The new i-Function Plus mode enables you to use the iFn button in combination with with the metering, exposure compensation and AEL buttons to directly even more options. By default the three customisable buttons are set to Dynamic Range, Focus in Center and DIS (Antishake), but they can each be reconfigured to one of 13 settings. Having to hold down the iFn button whilst pressing the metering, exposure compensation or AEL button is a little awkward in practice, but it does add to the configurability of the NX30.

The NX30, like several of its rivals, now features a Hybrid Auto Focus (AF) system, similar to the one in the NX300 camera. This combines phase- and contrast-detection autofocus methods to deliver an auto-focus system that's snappier and more accurate than the conventional contrast-detection system used by the previous NX20, particularly in low-light, thanks to the 105 phase-detection and 247 contrast AF points. The NX30 isn't quite as quick as the class leading Olympus OM-D E-M1 and the Fujifilm X-T1, but we doubt that most users would notice the difference in reality. There were very few occasions when the NX30 failed to lock onto the subject, especially when using the centre AF point, which can be usefully set to one of four different sizes.

Optical image stabilisation is supplied via the lenses, rather than being built-in to the NX30's body. It can be turned on and off via the OIS menu option, rather than via a more handy switch on the lens barrel, with two different modes available. When enabled, the NX30 automatically compensates for camera shake, which is a slight blurring of the image that typically occurs at slow shutter speeds when the camera is hand held. In practice we found that it does make a noticeable difference. You don't notice that the NX30 is actually doing anything different when anti-shake is turned on, just that you can use slower shutter speeds than normal and still take sharp photos. Thankfully leaving the anti-shake system on all the time didn't affect the battery-life too badly, achieving around 350 shots before needing to be recharged.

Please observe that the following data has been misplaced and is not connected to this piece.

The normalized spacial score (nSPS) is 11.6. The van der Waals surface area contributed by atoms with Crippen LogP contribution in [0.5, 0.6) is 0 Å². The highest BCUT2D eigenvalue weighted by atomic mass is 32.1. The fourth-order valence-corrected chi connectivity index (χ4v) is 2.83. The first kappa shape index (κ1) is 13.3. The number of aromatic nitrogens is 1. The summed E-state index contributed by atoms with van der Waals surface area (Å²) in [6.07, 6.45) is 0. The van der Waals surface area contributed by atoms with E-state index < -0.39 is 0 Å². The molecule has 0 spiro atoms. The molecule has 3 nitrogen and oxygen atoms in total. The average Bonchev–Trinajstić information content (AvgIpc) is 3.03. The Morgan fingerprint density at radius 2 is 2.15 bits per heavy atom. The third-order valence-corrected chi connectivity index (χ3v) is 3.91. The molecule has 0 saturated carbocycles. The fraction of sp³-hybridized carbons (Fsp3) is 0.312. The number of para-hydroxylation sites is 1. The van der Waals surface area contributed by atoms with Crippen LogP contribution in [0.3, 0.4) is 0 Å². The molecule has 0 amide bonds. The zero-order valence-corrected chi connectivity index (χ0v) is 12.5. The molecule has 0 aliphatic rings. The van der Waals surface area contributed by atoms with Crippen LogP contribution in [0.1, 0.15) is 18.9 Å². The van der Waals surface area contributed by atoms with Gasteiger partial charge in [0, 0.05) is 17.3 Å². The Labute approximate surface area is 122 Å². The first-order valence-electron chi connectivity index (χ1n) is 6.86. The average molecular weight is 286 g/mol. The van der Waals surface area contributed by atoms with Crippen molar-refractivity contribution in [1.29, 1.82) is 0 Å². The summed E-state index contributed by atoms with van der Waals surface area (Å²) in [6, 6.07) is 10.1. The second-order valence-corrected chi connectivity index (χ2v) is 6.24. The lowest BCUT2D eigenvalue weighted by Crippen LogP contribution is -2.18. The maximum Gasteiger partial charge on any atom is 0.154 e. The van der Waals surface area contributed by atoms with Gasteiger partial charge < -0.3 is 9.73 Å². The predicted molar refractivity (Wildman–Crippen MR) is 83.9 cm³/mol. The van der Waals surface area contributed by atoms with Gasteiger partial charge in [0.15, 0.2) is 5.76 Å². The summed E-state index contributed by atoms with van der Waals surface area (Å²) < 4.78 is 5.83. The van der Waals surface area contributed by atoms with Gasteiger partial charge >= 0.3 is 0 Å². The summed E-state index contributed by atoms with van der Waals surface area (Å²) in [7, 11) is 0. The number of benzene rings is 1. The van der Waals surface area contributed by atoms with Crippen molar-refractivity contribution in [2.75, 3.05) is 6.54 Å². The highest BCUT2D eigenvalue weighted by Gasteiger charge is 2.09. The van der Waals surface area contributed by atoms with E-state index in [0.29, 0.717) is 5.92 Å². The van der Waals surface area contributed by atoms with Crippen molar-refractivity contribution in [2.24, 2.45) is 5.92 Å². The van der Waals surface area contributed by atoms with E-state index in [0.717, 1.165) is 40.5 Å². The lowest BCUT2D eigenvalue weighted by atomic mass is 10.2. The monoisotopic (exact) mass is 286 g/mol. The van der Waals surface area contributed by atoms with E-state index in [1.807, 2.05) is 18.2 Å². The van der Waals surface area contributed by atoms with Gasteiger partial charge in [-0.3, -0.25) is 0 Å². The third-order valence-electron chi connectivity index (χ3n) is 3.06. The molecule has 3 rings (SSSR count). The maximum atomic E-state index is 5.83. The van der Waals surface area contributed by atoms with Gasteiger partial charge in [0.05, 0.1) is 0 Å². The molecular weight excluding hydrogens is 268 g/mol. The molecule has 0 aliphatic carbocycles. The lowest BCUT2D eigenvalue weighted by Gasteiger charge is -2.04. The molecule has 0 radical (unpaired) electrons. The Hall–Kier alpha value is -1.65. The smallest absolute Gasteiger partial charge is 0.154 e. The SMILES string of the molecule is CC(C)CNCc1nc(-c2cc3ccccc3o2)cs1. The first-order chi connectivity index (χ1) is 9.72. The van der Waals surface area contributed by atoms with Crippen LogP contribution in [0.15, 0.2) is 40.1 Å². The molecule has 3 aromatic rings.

Samsung NX30 Samsung NX30
Front Rear

One area where the NX30 shines is styling and layout. It has a clean and modern DSLR-like design rather than the retro look of the Olympus' PEN series and the Fujifilm X range, whilst being more curved and "organic" than the Panasonic G-series or Sony NEX models. Perhaps more importantly it also offer a logical and intuitive interface, striking a great balance between providing easy access to the main features and achieving an uncluttered control system whilst still managing to cater for both beginners and more competent prosumers alike.

On the front of the Samsung NX30 is a small focus-assist and self-timer indicator lamp, lens release button, a metal lens mount, the rubberised hand-grip, and a handy Depth of Field Preview button. Samsung have redesigned the camera's grip, which in comparison to the previous NX20 is much more pronounced and taller. There's a generous, textured black plastic hand-grip on the left-front of the camera with a notch for your forefinger, and a large thumb-grip on the rear finished in the same rubberised, faux-leather material.

Large metal neck strap eyelets are located on top of the NX30 at the sides, with the rear dominated by the swivelling 3 inch AMOLED screen. On the right side of the body, viewed from the rear, is a plastic cover that houses two different ports - a shared USB / AV Out port and a mini HDMI for connecting the NX30 to a HD television or monitor.